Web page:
2 Answers | Add Yours
The birthday in Harold Pinter's play The Birthday Party is a rather ironic motif. It has within it, an existentialist or absurdist idea of a menaced birth and a Beckettian collapsing of the categories of birth and death, the womb and the tomb coming together, as it were.
In case of Stanley, what is of foremost importance is that it is not his birthday. It is thrust on him as an occasion. This highlights the contingency of birth itself. Then as the play progresses, the birthday celebration is a sardonic form of torture with Goldberg and McCann leading from the front. As the conclusion of the play, Stanley is indeed reborn. He gets a new birth, but at the cost of his identity. He is brainwashed, neuroticized and made into this puppet at the end, when he is taken to Monty, some sort of a doctor, as it is implied, to a madhouse.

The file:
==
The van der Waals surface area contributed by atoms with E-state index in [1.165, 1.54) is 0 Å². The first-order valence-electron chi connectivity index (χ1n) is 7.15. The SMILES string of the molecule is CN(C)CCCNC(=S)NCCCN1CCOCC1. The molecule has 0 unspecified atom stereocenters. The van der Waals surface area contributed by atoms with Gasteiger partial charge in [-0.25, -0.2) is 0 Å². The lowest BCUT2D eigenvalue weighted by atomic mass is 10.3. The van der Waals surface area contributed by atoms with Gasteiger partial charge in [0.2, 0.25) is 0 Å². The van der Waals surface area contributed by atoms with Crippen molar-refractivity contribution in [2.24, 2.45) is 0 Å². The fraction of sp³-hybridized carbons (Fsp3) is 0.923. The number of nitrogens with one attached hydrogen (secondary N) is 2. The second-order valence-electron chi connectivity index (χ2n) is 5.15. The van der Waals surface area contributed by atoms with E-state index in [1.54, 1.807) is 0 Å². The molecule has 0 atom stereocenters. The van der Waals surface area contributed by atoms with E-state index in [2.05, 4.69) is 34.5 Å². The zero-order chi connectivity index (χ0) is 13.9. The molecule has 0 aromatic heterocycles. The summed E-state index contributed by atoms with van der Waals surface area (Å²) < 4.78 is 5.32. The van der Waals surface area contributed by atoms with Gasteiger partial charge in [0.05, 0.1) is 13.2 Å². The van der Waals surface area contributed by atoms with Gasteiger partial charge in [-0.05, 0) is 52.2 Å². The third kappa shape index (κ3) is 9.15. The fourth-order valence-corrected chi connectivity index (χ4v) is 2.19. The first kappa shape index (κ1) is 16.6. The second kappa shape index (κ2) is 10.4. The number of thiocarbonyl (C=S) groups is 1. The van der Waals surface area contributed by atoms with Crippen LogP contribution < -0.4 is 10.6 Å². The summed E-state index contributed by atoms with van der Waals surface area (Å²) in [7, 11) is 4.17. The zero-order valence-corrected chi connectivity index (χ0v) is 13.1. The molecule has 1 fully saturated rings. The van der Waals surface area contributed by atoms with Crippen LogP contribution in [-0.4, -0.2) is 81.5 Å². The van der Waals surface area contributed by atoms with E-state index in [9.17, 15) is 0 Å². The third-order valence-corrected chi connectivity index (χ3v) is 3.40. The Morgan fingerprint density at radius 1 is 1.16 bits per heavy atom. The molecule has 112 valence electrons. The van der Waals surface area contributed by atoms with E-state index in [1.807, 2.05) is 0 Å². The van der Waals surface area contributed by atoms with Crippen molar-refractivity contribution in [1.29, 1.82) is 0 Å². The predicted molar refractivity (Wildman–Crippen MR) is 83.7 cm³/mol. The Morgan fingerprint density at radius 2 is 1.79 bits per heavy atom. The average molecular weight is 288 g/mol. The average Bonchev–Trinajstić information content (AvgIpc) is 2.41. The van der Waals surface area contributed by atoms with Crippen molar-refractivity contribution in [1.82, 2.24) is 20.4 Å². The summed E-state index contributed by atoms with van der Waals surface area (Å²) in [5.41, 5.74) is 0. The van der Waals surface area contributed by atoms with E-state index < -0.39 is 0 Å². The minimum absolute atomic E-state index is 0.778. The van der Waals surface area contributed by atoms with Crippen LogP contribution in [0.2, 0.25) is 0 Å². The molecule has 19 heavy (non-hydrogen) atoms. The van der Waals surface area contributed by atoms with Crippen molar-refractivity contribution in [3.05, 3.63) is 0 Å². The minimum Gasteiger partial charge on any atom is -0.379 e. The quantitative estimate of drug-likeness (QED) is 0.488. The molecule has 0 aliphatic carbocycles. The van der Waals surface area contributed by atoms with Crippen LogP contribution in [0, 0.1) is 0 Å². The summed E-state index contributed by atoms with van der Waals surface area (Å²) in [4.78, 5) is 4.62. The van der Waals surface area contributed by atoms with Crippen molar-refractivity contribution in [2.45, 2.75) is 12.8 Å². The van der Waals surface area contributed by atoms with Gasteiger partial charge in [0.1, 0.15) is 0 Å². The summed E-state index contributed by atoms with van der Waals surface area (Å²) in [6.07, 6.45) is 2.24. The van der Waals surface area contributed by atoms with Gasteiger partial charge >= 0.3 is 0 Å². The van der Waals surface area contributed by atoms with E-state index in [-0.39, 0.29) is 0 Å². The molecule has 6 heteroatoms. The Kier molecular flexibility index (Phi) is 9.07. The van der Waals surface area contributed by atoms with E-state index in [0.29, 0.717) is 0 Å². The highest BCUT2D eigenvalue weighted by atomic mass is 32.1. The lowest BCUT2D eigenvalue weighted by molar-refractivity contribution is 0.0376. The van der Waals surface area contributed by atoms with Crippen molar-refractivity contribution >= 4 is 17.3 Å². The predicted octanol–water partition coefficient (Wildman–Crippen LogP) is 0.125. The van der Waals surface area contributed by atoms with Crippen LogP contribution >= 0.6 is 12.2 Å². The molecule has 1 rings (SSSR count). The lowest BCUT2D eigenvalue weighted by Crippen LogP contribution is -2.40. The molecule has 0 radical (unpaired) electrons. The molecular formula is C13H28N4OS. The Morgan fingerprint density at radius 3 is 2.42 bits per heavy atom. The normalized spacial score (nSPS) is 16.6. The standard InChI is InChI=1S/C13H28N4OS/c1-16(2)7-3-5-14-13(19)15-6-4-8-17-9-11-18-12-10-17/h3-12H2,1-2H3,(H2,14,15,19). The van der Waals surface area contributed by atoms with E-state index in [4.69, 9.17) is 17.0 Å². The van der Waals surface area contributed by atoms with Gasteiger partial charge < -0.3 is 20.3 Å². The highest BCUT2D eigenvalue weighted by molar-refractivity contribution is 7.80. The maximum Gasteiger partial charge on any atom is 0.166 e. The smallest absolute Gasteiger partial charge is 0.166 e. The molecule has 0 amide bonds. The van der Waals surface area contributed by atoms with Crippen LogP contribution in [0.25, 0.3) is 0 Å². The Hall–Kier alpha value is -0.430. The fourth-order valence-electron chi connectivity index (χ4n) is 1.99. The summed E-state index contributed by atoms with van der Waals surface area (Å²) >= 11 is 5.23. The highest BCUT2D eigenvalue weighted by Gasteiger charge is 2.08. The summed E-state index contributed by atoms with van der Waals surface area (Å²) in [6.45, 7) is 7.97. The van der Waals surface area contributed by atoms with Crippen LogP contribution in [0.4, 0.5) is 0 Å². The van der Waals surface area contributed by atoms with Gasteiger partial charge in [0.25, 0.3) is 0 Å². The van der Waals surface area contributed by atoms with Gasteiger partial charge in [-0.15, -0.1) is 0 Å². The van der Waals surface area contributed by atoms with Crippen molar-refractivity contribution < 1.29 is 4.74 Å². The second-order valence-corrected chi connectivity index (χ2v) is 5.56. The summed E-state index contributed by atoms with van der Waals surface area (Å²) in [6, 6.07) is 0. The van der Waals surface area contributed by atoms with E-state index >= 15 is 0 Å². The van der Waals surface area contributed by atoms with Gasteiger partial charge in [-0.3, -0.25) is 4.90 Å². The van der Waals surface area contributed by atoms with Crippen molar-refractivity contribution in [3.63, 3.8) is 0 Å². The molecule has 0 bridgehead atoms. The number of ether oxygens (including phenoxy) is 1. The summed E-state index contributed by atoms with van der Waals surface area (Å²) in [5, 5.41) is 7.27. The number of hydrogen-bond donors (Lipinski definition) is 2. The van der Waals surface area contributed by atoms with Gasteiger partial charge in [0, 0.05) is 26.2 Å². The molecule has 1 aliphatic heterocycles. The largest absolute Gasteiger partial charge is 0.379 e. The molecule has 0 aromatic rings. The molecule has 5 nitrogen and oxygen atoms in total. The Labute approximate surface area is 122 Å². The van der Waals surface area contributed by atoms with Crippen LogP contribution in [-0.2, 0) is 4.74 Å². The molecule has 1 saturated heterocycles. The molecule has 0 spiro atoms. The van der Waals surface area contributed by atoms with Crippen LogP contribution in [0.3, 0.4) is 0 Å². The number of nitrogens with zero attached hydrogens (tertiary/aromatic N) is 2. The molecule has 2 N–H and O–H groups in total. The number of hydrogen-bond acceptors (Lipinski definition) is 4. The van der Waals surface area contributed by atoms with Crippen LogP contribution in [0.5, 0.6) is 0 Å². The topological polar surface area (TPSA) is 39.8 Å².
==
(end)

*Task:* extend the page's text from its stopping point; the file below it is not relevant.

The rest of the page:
As far as the birthday present is concerned, Lulu's presence, Meg's great speech and the cake all contribute to the atmosphere. The blind man's buff as a game builds the dramatic suspense of the occasion, leading to the rather ambivalent breakdown of Stanley.
the birthday present is a drum. it negates the status of stanley as a pianist.had it been a piano it would have symbolised stanley's artistic rebirth.further it serves to reveal the menace within
stanley"s mind through his erratic play of the drum.it may symbolise his prenatal existence and the rebirth is possible only after the rapture of the drum
We’ve answered 301,071 questions. We can answer yours, too.Ask a question